landing pages and conversion rate optimization blog by pagewiz

9 Deadly Sins of eCommerce CRO Every Marketer Needs to Avoid

By Puranjay Singh on February 15, 2017

Reading Time: 14 minutes

CRO Secondary

If you run, manage, or market an eCommerce store, you probably know the importance of conversion rate optimization.

eCommerce presents perhaps the most direct use case for CRO. Customers landing on your store aren’t there to read blog posts or subscribe to email newsletters; they are there to buy from you.

By removing obstacles to conversion the process, you can greatly increase your revenues without increasing your traffic.

While there are plenty of articles online on what you should do to increase conversions, not enough articles talk about what you shouldn’t do.

Which is why in this post, I’ll show you 9 eCommerce CRO mistakes you need to avoid at all costs.

1. You force mandatory account creation

Consider how’d you feel if you were about to make a purchase and the site required you to create an account to continue further.

Like most people, you’d be too bothered to continue. After all, you are here to make a purchase; not get into a relationship with the store.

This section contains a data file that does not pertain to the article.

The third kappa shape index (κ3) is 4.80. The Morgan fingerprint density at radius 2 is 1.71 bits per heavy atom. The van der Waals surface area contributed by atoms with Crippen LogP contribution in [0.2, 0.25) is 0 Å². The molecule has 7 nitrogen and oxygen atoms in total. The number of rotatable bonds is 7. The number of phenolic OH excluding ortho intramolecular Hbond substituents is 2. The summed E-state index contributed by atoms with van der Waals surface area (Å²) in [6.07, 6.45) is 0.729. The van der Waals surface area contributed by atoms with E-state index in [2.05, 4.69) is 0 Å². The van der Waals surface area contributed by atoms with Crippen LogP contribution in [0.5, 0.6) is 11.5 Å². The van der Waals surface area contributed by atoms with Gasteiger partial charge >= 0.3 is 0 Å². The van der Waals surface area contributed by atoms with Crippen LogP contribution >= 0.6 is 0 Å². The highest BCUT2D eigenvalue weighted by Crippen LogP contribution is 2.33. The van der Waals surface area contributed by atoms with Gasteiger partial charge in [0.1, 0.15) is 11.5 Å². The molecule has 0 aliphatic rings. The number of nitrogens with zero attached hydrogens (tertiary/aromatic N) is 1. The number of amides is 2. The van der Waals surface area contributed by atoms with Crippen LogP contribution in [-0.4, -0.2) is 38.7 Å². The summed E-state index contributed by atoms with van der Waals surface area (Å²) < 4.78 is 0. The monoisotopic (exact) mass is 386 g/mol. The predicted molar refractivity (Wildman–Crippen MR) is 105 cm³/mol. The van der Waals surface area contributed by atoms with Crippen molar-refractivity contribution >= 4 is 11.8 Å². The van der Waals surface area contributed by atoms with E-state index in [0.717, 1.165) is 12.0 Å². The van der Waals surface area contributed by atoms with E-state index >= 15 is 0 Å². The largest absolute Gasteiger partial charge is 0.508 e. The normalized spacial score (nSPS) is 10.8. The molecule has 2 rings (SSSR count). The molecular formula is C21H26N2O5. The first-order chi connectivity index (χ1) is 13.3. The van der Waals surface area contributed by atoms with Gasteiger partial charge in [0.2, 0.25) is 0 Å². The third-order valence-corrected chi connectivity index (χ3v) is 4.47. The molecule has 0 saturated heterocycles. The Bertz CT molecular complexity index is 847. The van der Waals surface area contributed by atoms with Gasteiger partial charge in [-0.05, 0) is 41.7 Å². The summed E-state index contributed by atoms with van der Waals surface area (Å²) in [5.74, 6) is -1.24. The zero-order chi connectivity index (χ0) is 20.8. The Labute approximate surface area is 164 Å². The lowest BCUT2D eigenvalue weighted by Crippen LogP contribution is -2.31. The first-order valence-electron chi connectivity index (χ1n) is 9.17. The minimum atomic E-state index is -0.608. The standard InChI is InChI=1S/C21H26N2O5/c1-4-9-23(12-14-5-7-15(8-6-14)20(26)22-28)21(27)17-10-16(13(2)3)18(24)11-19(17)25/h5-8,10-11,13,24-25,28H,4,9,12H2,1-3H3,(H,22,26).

Therefore, don’t make people jump through extensive hoops during their first interaction with your brand.

You can collect information at a later stage when customers see the value of your service.

For example, check out how Nike makes use of guest checkout:

nike CRO

This strategy gives power back to your customers. They can decide to create an account if they want to, or they can just checkout without the lengthy sign-up process.

If you do want users to sign-up, try using the “Slack Strategy”.

Essentially, Slack doesn’t ask you for a password when you first sign-up for its service. Instead, it lets you play around for a few days, then sends you an email to create a password.

slack CRO